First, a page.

He lived with two Muslim guys and every time he went to the shop one of them asked him to pick him up some booze and to not tell the other guy about it. My friend would agree, only to be asked by the OTHER Muslim guy to pick him some booze and not tell the other guy about it.

      Not related to this post in the slightest, but there you go.

  3. I don't have much respect for faith tourism, especially when it takes the form or reducing an entire belief system to a piece of red string (I'm looking at you, kabbalah), but most of the time, I kind of take the stance of cheerful non-involvement. Perfectly happy for any of these groups to believe whatever they want, but if they try to stop me and talk to me about these beliefs in public, I'm not stopping. If they continue to try then they can fuck off. To be fair and consistennt I'll say that christians, buddhists, hindus and jews can fuck off the exact same distance. Scientologists can fuck off a little bit further than that.

  4. I'm already biased against the Hare Krishna crowd for all that pan handling they do, but to behonest, I can't blame a toff for heading off to a foreign country to smoke weed and patronise the locals. What 18 year old wouldn't turn down their opportunity to prolongue their adolescence for one more year, and get to feel smug whilst doing it?

    As for rich people going into spiritual poverty - dervishes or hermits, or whatever - If they do it for reals, all the power to them. But most of the time, its just an affectation that stems from teenage self-discovery. I myself went through a protracted, psuedo-buddhist phase in sixth-form, so I know how irritating it is to anyone even marginally more mature. Just be patient with them, they'll grow out of their self-importance eventually.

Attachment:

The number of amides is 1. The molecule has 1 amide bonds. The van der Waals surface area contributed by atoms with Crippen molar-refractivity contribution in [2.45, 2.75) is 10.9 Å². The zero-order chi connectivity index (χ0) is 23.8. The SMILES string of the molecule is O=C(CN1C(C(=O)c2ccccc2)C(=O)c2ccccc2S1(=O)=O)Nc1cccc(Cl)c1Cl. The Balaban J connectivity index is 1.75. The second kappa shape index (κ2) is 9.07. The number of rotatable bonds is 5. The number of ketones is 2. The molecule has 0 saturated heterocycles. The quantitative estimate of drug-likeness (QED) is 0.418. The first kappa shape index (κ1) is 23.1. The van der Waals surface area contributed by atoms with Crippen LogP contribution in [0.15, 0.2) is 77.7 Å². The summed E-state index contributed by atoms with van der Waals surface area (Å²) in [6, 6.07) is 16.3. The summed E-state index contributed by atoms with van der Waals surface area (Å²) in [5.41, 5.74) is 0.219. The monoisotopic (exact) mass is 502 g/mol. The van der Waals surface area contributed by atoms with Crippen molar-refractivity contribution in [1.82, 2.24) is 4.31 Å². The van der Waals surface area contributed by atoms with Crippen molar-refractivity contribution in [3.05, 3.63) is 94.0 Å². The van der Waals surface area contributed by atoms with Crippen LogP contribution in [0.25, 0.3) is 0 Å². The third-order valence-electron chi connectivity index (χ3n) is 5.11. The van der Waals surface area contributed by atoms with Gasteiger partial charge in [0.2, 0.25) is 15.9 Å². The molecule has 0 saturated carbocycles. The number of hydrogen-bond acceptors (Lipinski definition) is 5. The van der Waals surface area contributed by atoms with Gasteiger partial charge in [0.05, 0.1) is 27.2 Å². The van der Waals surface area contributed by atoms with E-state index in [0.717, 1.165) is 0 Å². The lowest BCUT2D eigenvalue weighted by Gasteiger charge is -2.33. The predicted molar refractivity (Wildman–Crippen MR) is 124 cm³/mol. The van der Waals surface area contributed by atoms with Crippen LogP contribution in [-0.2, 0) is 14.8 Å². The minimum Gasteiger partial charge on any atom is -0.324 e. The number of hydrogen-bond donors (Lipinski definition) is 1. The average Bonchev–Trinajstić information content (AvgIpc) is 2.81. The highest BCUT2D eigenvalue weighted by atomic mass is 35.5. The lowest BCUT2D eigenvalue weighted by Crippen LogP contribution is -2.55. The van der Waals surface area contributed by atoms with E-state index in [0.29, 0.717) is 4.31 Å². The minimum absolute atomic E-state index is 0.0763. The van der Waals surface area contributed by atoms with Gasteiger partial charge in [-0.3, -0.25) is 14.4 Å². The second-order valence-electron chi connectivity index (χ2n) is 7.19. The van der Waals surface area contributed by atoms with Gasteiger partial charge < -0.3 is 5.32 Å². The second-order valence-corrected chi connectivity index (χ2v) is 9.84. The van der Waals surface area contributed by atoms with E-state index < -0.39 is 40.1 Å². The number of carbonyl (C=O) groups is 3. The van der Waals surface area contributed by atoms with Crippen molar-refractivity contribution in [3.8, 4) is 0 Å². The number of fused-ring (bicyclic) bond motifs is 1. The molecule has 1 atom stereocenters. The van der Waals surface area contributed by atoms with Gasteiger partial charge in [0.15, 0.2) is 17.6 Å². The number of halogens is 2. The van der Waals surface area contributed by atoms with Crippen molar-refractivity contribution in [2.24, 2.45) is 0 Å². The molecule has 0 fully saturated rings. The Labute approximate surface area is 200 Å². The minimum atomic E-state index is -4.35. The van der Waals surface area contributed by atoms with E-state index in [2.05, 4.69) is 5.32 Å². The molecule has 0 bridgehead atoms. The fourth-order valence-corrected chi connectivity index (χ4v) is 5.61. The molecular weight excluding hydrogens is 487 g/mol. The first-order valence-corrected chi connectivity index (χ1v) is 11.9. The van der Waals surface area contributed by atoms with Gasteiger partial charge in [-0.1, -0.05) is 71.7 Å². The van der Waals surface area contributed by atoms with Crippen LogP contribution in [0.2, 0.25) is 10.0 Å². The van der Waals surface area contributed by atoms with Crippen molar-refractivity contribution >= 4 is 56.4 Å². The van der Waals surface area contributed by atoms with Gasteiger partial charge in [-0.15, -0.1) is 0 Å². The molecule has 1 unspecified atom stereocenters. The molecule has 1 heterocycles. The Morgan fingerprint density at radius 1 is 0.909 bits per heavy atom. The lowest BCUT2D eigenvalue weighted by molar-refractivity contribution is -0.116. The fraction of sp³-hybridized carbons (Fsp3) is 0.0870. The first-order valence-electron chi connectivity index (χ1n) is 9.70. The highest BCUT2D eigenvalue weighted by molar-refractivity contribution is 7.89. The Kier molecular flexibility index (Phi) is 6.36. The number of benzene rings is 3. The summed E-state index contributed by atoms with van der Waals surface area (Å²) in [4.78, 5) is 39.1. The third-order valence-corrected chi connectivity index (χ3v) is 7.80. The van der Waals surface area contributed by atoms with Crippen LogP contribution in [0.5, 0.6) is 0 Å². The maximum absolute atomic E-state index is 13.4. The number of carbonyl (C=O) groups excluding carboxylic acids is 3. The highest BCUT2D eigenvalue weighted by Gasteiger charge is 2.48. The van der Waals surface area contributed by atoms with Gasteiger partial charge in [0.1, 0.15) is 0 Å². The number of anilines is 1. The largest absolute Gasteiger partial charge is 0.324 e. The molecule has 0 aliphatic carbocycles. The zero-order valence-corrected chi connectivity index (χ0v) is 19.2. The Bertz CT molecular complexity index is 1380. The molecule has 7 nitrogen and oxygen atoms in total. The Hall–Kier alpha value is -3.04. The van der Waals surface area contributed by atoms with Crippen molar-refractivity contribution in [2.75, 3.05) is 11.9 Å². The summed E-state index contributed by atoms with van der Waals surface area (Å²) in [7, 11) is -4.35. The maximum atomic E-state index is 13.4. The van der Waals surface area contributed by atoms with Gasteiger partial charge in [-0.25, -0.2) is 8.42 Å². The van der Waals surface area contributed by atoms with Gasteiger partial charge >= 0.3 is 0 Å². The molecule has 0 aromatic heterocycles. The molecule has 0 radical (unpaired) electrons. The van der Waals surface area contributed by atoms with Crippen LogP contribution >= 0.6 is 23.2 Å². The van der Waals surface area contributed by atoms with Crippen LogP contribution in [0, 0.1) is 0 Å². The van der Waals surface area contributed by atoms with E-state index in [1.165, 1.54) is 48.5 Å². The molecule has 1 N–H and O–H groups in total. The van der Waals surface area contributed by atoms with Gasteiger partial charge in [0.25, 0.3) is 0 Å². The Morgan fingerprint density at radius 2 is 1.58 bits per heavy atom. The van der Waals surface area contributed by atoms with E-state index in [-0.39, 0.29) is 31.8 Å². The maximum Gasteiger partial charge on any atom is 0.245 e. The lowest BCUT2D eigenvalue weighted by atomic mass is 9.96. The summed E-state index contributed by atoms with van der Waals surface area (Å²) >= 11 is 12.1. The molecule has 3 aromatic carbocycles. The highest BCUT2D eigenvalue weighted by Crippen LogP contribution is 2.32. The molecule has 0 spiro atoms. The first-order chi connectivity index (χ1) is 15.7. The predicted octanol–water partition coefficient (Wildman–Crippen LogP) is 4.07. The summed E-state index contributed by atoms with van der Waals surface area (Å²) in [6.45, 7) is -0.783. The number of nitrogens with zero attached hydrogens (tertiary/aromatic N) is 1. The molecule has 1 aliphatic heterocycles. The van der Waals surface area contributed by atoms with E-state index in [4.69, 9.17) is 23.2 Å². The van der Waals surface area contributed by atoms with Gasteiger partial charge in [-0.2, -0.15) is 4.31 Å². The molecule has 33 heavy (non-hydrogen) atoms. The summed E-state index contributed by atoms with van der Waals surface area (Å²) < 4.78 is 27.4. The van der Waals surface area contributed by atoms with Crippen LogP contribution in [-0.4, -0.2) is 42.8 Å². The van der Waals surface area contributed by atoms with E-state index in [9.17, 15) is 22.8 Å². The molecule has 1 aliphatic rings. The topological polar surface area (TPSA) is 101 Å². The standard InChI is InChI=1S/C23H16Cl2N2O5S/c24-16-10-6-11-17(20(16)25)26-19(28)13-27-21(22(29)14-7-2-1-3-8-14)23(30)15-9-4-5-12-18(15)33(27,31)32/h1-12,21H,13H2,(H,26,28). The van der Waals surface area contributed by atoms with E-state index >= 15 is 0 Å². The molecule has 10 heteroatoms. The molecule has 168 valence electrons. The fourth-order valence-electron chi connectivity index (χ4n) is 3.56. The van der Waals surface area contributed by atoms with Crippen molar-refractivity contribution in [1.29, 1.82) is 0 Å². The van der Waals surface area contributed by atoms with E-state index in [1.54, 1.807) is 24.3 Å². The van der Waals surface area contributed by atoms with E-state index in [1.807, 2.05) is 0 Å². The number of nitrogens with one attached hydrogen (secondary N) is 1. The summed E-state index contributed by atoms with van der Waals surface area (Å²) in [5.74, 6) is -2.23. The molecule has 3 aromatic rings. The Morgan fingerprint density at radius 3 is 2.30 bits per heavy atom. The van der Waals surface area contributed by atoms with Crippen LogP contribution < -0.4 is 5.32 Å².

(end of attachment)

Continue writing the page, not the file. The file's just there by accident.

5. Hari Krishnas robbed my mother's store. Or I should say, they came in and decided she couldn't sell these shirts she was selling because they all of a sudden owned the design and they took them all and told her she could sell them anymore. So ... well robbed I think is correct there.

  6. Reminds me of a great quote from Life of Pi:

    “I know a woman here in Toronto, who is very dear to my heart. She was my foster mother. I call her Auntieji and she likes that. She is Québécoise. Though she has lived in Toronto for over thirty years, her French-speaking mind still slips on occasion on the understanding of English. And so, when she first heard of Hare Krishnas, she didn’t hear right. She heard “Hairless Christians”, and this is what they were to her for many years. When I corrected her, I told her that in fact she was not so wrong; that Hindus, in their capacity for love, are indeed hairless Christians, just as Muslims, in the way they see God in everything, are bearded Hindus, and Christians, in their devotion to God, are hat-wearing Muslims.”

  7. Saw so much of this when I was on holiday in SE Asia last year. The poor ducks were stunned to hear I had a job to get back to and was paying for the trip myself. And there was a fight every night in the hostel to get to a power point to charge your iphone/blackberry/android. There was very little roughing it going on.